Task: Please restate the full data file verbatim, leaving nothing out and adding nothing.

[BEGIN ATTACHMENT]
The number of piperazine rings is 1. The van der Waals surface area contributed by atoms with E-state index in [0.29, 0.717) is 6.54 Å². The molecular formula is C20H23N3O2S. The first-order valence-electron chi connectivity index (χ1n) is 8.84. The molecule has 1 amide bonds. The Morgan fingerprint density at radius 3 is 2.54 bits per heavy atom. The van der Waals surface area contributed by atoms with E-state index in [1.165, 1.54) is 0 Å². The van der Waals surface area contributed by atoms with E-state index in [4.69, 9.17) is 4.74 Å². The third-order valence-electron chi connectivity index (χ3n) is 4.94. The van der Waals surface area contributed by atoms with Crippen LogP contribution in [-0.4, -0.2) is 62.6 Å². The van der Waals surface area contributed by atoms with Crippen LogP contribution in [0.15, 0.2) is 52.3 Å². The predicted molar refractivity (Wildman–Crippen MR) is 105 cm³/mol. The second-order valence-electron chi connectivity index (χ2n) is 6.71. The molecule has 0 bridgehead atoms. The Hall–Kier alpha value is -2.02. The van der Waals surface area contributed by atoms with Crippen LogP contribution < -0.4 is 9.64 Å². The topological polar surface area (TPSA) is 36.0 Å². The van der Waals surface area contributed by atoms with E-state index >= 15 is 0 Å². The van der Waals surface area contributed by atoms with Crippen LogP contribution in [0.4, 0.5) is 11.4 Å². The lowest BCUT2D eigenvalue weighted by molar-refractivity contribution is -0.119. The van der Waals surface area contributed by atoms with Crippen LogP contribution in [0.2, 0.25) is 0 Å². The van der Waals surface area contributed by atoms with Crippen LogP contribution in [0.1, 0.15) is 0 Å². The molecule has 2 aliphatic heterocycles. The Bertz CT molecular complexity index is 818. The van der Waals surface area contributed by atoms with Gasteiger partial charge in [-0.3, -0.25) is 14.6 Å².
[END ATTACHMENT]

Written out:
The number of piperazine rings is 1. The van der Waals surface area contributed by atoms with E-state index in [0.29, 0.717) is 6.54 Å². The molecular formula is C20H23N3O2S. The first-order valence-electron chi connectivity index (χ1n) is 8.84. The molecule has 1 amide bonds. The Morgan fingerprint density at radius 3 is 2.54 bits per heavy atom. The van der Waals surface area contributed by atoms with E-state index in [1.165, 1.54) is 0 Å². The van der Waals surface area contributed by atoms with E-state index in [4.69, 9.17) is 4.74 Å². The third-order valence-electron chi connectivity index (χ3n) is 4.94. The van der Waals surface area contributed by atoms with Crippen LogP contribution in [-0.4, -0.2) is 62.6 Å². The van der Waals surface area contributed by atoms with Crippen LogP contribution in [0.15, 0.2) is 52.3 Å². The predicted molar refractivity (Wildman–Crippen MR) is 105 cm³/mol. The second-order valence-electron chi connectivity index (χ2n) is 6.71. The molecule has 0 bridgehead atoms. The Hall–Kier alpha value is -2.02. The van der Waals surface area contributed by atoms with Crippen LogP contribution < -0.4 is 9.64 Å². The topological polar surface area (TPSA) is 36.0 Å². The van der Waals surface area contributed by atoms with E-state index >= 15 is 0 Å². The van der Waals surface area contributed by atoms with Crippen LogP contribution in [0.4, 0.5) is 11.4 Å². The lowest BCUT2D eigenvalue weighted by molar-refractivity contribution is -0.119. The van der Waals surface area contributed by atoms with Crippen LogP contribution in [0.2, 0.25) is 0 Å². The van der Waals surface area contributed by atoms with Crippen LogP contribution in [0.1, 0.15) is 0 Å². The molecule has 2 aliphatic heterocycles. The Bertz CT molecular complexity index is 818. The van der Waals surface area contributed by atoms with Gasteiger partial charge in [-0.3, -0.25) is 14.6 Å².